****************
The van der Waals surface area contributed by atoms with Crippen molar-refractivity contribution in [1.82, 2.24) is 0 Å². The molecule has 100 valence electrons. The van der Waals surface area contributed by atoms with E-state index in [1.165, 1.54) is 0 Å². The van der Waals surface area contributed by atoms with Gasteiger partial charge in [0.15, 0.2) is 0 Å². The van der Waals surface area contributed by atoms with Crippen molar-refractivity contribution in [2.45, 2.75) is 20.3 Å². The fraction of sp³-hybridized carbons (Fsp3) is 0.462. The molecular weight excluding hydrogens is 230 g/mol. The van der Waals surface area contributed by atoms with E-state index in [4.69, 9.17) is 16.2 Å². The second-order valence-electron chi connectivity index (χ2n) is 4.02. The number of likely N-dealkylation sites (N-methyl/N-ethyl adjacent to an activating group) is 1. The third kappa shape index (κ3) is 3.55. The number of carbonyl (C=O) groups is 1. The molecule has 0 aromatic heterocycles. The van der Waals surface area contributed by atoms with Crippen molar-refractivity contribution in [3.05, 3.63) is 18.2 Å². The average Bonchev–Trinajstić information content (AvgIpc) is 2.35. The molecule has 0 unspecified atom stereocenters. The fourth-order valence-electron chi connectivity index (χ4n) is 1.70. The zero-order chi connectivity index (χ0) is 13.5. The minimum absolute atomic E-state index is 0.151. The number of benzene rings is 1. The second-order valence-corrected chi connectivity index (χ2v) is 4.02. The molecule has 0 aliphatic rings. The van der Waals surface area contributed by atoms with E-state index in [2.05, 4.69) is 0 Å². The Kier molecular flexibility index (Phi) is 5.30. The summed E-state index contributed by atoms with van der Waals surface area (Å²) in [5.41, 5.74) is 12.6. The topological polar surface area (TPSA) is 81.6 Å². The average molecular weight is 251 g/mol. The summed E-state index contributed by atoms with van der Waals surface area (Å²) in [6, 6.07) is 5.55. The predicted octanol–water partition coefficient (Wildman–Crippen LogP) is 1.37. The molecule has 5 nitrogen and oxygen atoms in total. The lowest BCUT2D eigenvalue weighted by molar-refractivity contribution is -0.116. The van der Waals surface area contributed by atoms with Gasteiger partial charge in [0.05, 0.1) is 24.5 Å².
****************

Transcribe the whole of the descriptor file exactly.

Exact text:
The van der Waals surface area contributed by atoms with Crippen molar-refractivity contribution in [1.82, 2.24) is 0 Å². The molecule has 100 valence electrons. The van der Waals surface area contributed by atoms with E-state index in [1.165, 1.54) is 0 Å². The van der Waals surface area contributed by atoms with Gasteiger partial charge in [0.15, 0.2) is 0 Å². The van der Waals surface area contributed by atoms with Crippen molar-refractivity contribution in [2.45, 2.75) is 20.3 Å². The fraction of sp³-hybridized carbons (Fsp3) is 0.462. The molecular weight excluding hydrogens is 230 g/mol. The van der Waals surface area contributed by atoms with E-state index in [4.69, 9.17) is 16.2 Å². The second-order valence-electron chi connectivity index (χ2n) is 4.02. The number of likely N-dealkylation sites (N-methyl/N-ethyl adjacent to an activating group) is 1. The third kappa shape index (κ3) is 3.55. The number of carbonyl (C=O) groups is 1. The molecule has 0 aromatic heterocycles. The van der Waals surface area contributed by atoms with Crippen molar-refractivity contribution in [3.05, 3.63) is 18.2 Å². The average Bonchev–Trinajstić information content (AvgIpc) is 2.35. The molecule has 0 unspecified atom stereocenters. The fourth-order valence-electron chi connectivity index (χ4n) is 1.70. The zero-order chi connectivity index (χ0) is 13.5. The minimum absolute atomic E-state index is 0.151. The number of benzene rings is 1. The second-order valence-corrected chi connectivity index (χ2v) is 4.02. The molecule has 0 aliphatic rings. The van der Waals surface area contributed by atoms with E-state index in [2.05, 4.69) is 0 Å². The Kier molecular flexibility index (Phi) is 5.30. The summed E-state index contributed by atoms with van der Waals surface area (Å²) in [5.41, 5.74) is 12.6. The topological polar surface area (TPSA) is 81.6 Å². The average molecular weight is 251 g/mol. The summed E-state index contributed by atoms with van der Waals surface area (Å²) in [6, 6.07) is 5.55. The predicted octanol–water partition coefficient (Wildman–Crippen LogP) is 1.37. The molecule has 5 nitrogen and oxygen atoms in total. The lowest BCUT2D eigenvalue weighted by molar-refractivity contribution is -0.116. The van der Waals surface area contributed by atoms with Gasteiger partial charge in [0.05, 0.1) is 24.5 Å².